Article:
The People's proffered reasons raise more questions than they answer. For example, the People did not reveal when and how they first learned that the matter had been referred to the United States Attorney, nor did they offer any explanation as to why they did not prosecute defendant while he was subject to federal indictment. While the answers to these questions, and others, may not be readily available, I find it significant that the People consented to a Singer hearing, thereby suggesting that they possessed additional information that could illuminate the circumstances that precipitated the delay [FN2]. That the statements made in the sparse, 1½-page affidavit submitted by the People are based merely upon a review of the files maintained by the Albany County District Attorney — and do not come from someone with personal knowledge of the circumstances — further supports this conclusion.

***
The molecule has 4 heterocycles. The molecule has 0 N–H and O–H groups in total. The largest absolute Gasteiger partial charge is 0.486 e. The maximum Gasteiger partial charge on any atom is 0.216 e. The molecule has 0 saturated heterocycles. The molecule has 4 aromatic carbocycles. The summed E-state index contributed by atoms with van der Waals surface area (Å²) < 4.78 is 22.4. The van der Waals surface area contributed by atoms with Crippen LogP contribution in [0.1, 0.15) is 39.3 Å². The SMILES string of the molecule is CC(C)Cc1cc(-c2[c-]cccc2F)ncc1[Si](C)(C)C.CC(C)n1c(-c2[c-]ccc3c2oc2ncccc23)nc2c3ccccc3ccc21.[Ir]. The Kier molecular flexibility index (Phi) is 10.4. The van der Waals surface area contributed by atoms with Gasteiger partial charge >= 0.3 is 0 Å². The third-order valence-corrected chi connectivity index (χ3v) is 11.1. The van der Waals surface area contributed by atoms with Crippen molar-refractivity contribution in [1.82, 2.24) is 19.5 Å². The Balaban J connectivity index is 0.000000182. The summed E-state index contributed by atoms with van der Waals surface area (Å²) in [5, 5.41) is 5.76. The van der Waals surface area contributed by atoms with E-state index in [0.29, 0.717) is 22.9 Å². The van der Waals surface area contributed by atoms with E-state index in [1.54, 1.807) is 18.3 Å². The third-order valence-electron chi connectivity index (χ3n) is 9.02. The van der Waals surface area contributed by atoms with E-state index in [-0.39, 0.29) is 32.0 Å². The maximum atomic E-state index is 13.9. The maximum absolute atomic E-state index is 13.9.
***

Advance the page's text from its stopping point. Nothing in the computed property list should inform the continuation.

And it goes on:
With so little information provided as to the precise reasons for the delay, I find it "impossible for any court to engage in th[e required] balancing process" (Matter of Benjamin L., 92 NY2d 660, 670 [1999]; see People v Singer, 44 NY2d 241, 255 [1978]; see generally People v Watts, 78 AD2d 1008, 1009 [1980]; People v Keane, 34 Misc 3d 159[A], 2012 NY Slip Op 50439[U], *1-*2 [Sup Ct, App Term 2012]), and am unable to fathom why County Court failed to conduct a Singer hearing. Although the reason for the delay "may not be determinative, it might be relevant in relation to the other enumerated factors" (Matter of Benjamin L., 92 NY2d at 670 [internal citations omitted]), particularly in light of the serious nature of the charges, the fact that defendant was not incarcerated pretrial and the absence of any demonstrated prejudice to defendant. While I am mindful that the People bear "the burden of establishing the reasons for the delay, [their] failure to do so on this record should not be conclusive" (id.; see People v Singer, 44 NY2d at 255). In my view, a genuine injustice would result were our Court to dismiss this most serious indictment without affording the People an "opportunity to present additional evidence" (People v Singer, 44 NY2d at 255) so as to allow County Court to fully "explore the reason for the delay" and engage in a sensitive balancing of the Taranovich factors (Matter of Benjamin L., 92 NY2d at 670; see generally People v Watts, 78 AD2d at 1009). Accordingly, in accordance with People v Watts (78 AD2d at 1009), I would hold the appeal in abeyance and remit the matter to County Court for a Singer hearing and determination before a different judge.